Examples Of Neglect In Frankenstein

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The Office of Child Abuse and Neglect defines abandonment as the “desertion of a child without arranging for reasonable care and supervision.” It also states that “Psychological maltreatment—also known as emotional abuse and neglect—refers to a repeated pattern of caregiver behavior or extreme incident(s) that convey to children that they are worthless, flawed, unloved, unwanted, endangered, or only of value in meeting another's needs” (A Coordinated Response…). In Mary Shelley’s novel, Frankenstein, Victor Frankenstein abandoned his creation as “it began its life in the in much the same confused, unknowing, and needy state that human infants do” (Don Nardo 92). The monster that Victor creates, who is given no guidance from his creator, goes …show more content…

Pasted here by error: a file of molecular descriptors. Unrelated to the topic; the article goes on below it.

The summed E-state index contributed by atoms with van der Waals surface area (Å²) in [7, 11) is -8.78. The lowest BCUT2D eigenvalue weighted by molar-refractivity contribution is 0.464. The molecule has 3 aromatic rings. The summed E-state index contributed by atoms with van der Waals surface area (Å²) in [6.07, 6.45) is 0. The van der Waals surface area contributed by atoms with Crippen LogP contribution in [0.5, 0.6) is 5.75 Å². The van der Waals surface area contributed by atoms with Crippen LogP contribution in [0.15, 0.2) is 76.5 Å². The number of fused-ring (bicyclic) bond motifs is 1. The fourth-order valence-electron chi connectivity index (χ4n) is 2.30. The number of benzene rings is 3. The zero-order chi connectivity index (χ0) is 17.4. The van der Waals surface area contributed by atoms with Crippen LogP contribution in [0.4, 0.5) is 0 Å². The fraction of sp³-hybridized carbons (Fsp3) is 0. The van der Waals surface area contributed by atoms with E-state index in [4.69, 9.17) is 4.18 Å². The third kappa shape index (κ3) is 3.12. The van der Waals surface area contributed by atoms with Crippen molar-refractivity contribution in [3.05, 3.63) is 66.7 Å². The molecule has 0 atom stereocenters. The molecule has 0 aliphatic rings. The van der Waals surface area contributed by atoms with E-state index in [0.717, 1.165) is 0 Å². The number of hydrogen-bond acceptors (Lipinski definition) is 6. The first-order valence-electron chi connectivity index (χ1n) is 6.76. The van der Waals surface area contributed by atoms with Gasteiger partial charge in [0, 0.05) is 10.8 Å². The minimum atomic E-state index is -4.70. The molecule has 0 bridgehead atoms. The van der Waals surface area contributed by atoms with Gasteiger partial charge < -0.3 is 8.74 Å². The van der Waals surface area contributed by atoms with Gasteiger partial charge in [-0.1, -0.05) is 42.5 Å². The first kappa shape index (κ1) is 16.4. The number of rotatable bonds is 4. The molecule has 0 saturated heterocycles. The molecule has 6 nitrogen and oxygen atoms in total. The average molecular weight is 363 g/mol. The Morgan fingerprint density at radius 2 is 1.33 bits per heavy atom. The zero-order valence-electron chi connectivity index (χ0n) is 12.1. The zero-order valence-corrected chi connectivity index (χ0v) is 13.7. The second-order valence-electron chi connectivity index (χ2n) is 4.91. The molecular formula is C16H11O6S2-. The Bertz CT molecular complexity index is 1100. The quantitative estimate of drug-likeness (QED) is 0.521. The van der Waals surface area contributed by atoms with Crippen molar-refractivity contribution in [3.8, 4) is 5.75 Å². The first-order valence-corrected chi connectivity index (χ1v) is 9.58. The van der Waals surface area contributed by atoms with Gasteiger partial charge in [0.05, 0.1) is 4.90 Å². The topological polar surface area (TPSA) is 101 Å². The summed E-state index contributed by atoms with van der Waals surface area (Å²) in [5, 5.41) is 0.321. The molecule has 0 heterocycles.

The monster is also neglected in this way, not only by Frankenstein when he is abandoned, but also by the De Lacey family. When the creature tries to befriend the De Lacey’s, he formed in his imagination “a thousand pictures of presenting myself to them, and their reception of me.” But the creature also knew that the De Lacey family may reject him but his belief that “they would be disgusted, until, by my gentle demeanor and conciliating words, I should first win their favor and afterwards their love” encourages him to present himself to them (Shelly 113). After trying to introduce himself to them, the De Lacey’s reject the monster once again and do not reciprocate his affection for them. The cycle is then continued by the monster himself, who has been treated with neglect by both his creator and the De Lacey family. As the monster finds himself desiring a companion, he is seized by the idea that children are “unprejudiced and have lived too short a time to have imbibed a horror of deformity” (Shelly 143). The creature’s intentions were to ‘adopt’ the child that was playing in the field where he had come to rest. In the creature’s attempt to talk to the child, he discovers that the young boy is Victor’s brother. When the monster realizes that the little boy is related to Frankenstein, who he wants to make as miserable as he is, the creature kills him. By killing the child that he wanted to ‘adopt,’ the monster continued the cycle of neglect by becoming a battering parent. As can be seen through Frankenstein, and is reflected in real life, one of the social or emotional implications caused by a parental figure’s abandonment is the continuation of cycles of

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